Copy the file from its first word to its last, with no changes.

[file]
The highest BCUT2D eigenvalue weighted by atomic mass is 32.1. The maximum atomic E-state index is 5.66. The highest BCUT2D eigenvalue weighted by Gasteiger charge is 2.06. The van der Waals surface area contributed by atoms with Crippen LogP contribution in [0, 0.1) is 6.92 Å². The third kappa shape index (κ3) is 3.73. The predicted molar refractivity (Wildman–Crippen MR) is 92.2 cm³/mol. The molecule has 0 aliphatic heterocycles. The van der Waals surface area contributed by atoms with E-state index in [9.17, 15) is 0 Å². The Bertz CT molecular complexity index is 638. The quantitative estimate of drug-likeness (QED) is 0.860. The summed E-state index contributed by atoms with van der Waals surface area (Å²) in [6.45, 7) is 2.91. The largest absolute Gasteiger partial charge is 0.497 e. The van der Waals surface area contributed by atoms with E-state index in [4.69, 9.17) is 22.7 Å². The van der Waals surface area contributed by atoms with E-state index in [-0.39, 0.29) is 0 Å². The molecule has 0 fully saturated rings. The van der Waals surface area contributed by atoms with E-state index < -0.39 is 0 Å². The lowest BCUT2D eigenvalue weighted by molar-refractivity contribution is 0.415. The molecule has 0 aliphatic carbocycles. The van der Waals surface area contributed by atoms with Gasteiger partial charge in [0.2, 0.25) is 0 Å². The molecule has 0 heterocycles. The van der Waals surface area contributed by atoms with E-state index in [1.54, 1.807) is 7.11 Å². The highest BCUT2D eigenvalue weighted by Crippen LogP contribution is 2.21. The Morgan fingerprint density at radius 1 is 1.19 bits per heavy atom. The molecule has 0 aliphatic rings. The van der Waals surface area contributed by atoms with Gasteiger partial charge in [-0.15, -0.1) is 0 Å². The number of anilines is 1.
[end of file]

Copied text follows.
The highest BCUT2D eigenvalue weighted by atomic mass is 32.1. The maximum atomic E-state index is 5.66. The highest BCUT2D eigenvalue weighted by Gasteiger charge is 2.06. The van der Waals surface area contributed by atoms with Crippen LogP contribution in [0, 0.1) is 6.92 Å². The third kappa shape index (κ3) is 3.73. The predicted molar refractivity (Wildman–Crippen MR) is 92.2 cm³/mol. The molecule has 0 aliphatic heterocycles. The van der Waals surface area contributed by atoms with E-state index in [9.17, 15) is 0 Å². The Bertz CT molecular complexity index is 638. The quantitative estimate of drug-likeness (QED) is 0.860. The summed E-state index contributed by atoms with van der Waals surface area (Å²) in [6.45, 7) is 2.91. The largest absolute Gasteiger partial charge is 0.497 e. The van der Waals surface area contributed by atoms with E-state index in [4.69, 9.17) is 22.7 Å². The van der Waals surface area contributed by atoms with E-state index in [-0.39, 0.29) is 0 Å². The molecule has 0 fully saturated rings. The van der Waals surface area contributed by atoms with E-state index < -0.39 is 0 Å². The lowest BCUT2D eigenvalue weighted by molar-refractivity contribution is 0.415. The molecule has 0 aliphatic carbocycles. The van der Waals surface area contributed by atoms with Gasteiger partial charge in [0.2, 0.25) is 0 Å². The molecule has 0 heterocycles. The van der Waals surface area contributed by atoms with E-state index in [1.54, 1.807) is 7.11 Å². The highest BCUT2D eigenvalue weighted by Crippen LogP contribution is 2.21. The Morgan fingerprint density at radius 1 is 1.19 bits per heavy atom. The molecule has 0 aliphatic rings. The van der Waals surface area contributed by atoms with Gasteiger partial charge in [-0.15, -0.1) is 0 Å². The number of anilines is 1.